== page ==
Newspaper article The Christian Science Monitor

Tokyo Dynamo May Rock Japan Yesterday's Election of a Top Nationalist as Tokyo Governor Might Not

Newspaper article The Christian Science Monitor

Tokyo Dynamo May Rock Japan Yesterday's Election of a Top Nationalist as Tokyo Governor Might Not

Article excerpt

Tokyo voters are tired of the "yes" men in Japanese government. They made that clear Sunday by electing a man famous for saying "no" as the next governor of Tokyo.

Shintaro Ishihara, who co-wrote the 1989 anti-American treatise "The Japan That Can Say No," made the election an affair of international interest by calling for the US to relinquish one of its major military bases near Tokyo.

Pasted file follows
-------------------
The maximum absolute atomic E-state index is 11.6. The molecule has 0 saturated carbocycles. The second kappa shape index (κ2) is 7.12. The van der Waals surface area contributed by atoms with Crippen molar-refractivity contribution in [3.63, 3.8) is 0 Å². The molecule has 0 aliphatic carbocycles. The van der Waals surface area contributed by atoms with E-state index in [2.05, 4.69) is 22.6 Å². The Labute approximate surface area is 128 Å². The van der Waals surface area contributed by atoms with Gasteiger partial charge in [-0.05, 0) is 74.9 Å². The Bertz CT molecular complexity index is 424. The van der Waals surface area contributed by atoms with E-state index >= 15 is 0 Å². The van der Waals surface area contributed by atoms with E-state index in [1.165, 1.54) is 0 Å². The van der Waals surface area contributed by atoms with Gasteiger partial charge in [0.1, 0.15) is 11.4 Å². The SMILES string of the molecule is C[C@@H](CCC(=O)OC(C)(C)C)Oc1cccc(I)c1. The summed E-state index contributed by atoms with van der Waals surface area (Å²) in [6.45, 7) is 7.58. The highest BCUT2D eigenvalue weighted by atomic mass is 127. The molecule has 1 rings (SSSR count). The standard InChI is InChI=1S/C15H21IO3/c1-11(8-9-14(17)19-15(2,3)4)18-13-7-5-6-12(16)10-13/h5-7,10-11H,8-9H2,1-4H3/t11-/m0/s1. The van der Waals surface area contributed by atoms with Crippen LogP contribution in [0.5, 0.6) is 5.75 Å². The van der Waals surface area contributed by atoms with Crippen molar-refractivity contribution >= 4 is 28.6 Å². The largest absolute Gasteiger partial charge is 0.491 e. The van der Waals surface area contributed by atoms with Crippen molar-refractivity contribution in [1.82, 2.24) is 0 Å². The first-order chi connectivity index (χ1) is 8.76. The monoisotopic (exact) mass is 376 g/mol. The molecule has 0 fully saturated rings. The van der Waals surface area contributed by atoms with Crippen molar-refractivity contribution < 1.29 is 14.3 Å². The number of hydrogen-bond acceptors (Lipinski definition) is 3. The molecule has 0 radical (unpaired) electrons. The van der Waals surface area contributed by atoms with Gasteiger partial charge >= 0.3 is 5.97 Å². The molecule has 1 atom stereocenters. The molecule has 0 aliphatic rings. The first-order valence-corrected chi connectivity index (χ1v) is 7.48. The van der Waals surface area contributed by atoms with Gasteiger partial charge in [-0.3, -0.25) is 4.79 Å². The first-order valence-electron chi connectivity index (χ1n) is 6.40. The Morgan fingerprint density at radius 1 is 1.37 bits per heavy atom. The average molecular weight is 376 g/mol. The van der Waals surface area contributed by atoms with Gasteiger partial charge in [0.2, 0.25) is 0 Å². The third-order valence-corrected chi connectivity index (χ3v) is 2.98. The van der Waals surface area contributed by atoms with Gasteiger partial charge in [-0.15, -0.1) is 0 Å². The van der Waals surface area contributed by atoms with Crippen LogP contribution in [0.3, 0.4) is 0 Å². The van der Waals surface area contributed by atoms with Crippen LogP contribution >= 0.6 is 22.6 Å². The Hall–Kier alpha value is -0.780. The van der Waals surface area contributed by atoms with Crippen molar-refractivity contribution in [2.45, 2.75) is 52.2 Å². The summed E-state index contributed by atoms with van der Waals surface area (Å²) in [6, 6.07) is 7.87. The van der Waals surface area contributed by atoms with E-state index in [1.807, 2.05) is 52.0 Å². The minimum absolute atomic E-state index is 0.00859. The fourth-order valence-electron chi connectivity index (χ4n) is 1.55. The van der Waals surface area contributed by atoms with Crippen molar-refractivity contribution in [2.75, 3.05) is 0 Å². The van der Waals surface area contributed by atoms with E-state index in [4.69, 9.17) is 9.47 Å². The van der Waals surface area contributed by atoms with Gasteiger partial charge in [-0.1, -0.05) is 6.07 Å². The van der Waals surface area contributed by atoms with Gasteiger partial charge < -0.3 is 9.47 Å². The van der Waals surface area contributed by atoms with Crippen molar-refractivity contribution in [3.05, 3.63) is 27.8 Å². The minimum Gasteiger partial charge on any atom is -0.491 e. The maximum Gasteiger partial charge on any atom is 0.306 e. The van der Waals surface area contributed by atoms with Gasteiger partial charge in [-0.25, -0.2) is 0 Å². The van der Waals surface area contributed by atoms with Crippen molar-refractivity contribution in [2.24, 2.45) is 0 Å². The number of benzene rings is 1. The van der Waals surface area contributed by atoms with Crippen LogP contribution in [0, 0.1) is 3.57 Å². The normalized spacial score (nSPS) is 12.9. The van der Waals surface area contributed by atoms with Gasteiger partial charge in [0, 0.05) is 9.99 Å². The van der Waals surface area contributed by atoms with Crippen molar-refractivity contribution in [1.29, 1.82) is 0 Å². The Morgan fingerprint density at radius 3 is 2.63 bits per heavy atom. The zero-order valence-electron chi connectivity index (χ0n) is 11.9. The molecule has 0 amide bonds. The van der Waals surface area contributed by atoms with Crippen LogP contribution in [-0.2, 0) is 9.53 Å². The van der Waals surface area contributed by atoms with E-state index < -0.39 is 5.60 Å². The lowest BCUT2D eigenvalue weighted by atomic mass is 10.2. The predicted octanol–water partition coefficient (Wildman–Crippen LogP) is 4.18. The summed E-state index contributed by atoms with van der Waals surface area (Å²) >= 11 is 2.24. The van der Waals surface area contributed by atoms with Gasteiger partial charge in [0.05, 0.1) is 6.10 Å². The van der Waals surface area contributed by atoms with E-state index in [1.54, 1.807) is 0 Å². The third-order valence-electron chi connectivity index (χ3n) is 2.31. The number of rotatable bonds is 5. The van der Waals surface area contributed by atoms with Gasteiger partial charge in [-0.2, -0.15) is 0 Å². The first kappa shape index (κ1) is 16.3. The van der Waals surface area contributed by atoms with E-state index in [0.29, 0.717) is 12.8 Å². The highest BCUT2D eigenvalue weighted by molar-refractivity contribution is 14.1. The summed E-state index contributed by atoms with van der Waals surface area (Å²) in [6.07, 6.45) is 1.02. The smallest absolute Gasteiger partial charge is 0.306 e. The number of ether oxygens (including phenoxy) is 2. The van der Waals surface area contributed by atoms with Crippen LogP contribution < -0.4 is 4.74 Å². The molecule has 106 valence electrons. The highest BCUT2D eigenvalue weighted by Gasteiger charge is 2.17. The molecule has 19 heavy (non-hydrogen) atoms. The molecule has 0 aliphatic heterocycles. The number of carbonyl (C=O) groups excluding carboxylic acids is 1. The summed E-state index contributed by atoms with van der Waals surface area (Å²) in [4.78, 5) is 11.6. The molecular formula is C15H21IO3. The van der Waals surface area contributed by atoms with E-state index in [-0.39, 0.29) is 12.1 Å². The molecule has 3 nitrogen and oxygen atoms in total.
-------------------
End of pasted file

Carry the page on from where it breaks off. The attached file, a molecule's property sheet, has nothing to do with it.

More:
That demand, along with Mr. Ishihara's reputation as a nationalist, might suggest that his victory is a reflection of growing Japanese assertiveness. Indeed, the perception of rising nationalism may cause problems for Japan's leaders, but analysts and ordinary Tokyoites say Ishihara's victory is mainly a vote against politics-as-usual. "Voters aren't really looking at Ishihara's policies," says Minoru Morita, a Tokyo-based political analyst who points to more pressing issues like Japan's long recession and record unemployment. "They're leaning toward Ishihara because they want someone outspoken, a man with leadership. They want the complete opposite of the {ruling} Liberal Democratic Party {LDP}." 'He's outspoken, he's cool' Ishihara, who quit the LDP in disgust four years ago and ran as an independent, received at least 25 percent of the vote, enough to ensure his victory in a crowded field. Despite day-long rain that stripped blossoms from the cherry trees, almost 58 percent of Tokyo's voters came out to choose from 19 candidates. "People found no value in the existing parties and that's why they voted for me," Ishihara said in declaring victory, which must have tasted sweet. Ishihara lost his first bid for the Tokyo governor's job in 1975, when the incumbent made Ishihara's hawkish views a campaign issue. Takayuki Mochizuki, a young company employee in soaked blue jeans, pedaled his bike through the downpour to vote. "I wouldn't have come if Ishihara hadn't been running," he said. "He's outspoken. He's cool. I voted for his leadership." Ishihara, a handsome man who campaigned with a bevy of celebrity supporters, entered the race late and immediately led the polls. "Younger voters like his decisiveness, older voters feel nostalgic about him," explains Takashi Mikuriya, politics professor at Tokyo Metropolitan University. Ishihara burst onto the Japanese scene as a university student in the mid-1950s when he won a prestigious literary prize. Since then, fame has become an Ishihara family franchise. His late brother was a major film star, one of his sons is an actor, and another is a legislator - all of which helped his campaign. Ishihara himself entered national politics in 1969 as a member of the Liberal Democratic Party. He quit in 1995 with a speech eviscerating his fellow legislators for their lack of vision. Stressing self-reliance His own vision for Japan stresses independence and self- determination, and the country's dependence on the US for security rubs him the wrong way. …

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